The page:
Check Your Mirrors

On this particular occasion, my flight instructor chose to wait outside while I started up the helicopter and went through the preflight checks. He was standing a good distance away, well outside the rotor tips. I started the engine and finished all of the checks. My flight instructor then pointed up and to the rear and walked rearward out of my view. The helicopter was sitting on a dolly that was used to move it in and out of the hangar. I thought my instructor wanted me to pick up the helicopter off of the dolly and set down behind it as we usually do. I heard a radio call from a Bell Longranger on final.

Just at this point there was a slight scent of burning kerosene in the air. I opened the throttle, increased RPM to 104% and raised collective to bring the helicopter to a smooth hover a few feet above the dolly. For some strange reason, I decided to set down to the side of the dolly, which was a little unusual. I proceeded to hover left slowly and turned 90 degrees clockwise still at a hover. This orientation allowed to me see what my instructor was pointing to a few minutes earlier. A Bell 206L Longranger had landed just behind the dolly where I was idling a minute earlier. Now I realized where the hot sweet kerosene scent was coming from.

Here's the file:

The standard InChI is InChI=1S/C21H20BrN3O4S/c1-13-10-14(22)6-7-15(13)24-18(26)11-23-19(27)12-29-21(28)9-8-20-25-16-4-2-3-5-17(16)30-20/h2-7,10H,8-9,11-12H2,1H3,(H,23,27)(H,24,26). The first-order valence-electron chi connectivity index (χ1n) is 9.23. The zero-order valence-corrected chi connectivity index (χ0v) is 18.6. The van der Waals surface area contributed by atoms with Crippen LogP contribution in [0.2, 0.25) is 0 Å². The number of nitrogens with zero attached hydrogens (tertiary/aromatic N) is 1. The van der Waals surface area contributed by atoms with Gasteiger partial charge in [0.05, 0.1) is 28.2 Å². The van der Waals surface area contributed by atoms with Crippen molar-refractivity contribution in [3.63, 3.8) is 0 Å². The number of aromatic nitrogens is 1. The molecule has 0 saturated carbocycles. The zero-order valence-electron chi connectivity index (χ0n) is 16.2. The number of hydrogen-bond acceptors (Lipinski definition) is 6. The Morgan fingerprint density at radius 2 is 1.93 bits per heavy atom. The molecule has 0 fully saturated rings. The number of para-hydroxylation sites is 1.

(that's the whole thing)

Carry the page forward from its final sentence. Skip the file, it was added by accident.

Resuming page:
As I looked out to my right, I could see my instructor standing on the high skids of the Longranger talking the other pilot. They were both staring in near shock wondering what I was doing. My instructor motioned to set down, which I did. A few minutes later, my instructor joined me and we took off to perform standard maneuvers.

Later, I asked my instructor about the incident. Apparently he thought I heard the Longranger coming down and knew it was behind me. By that time, my engine was started and I was wearing headphones, I couldn't hear anything outside, not even the screaming turbine. I couldn't see it either, he landed behind me. As you might guess, there are no mirrors on a helicopter and I didn't turn and look. It was a case of poor communication and bad judgement. If I were to have backed up from the dolly as we always do, I would have likely backed into the Longranger with catastrophic results. He was probably idling and could not have rolled on throttle and picked up fast enough to get out of the way. All I can guess is that scent of kerosene caused me to think twice and be a little more cautious.

The moral of the story: if something doesn't smell right, check your mirrors.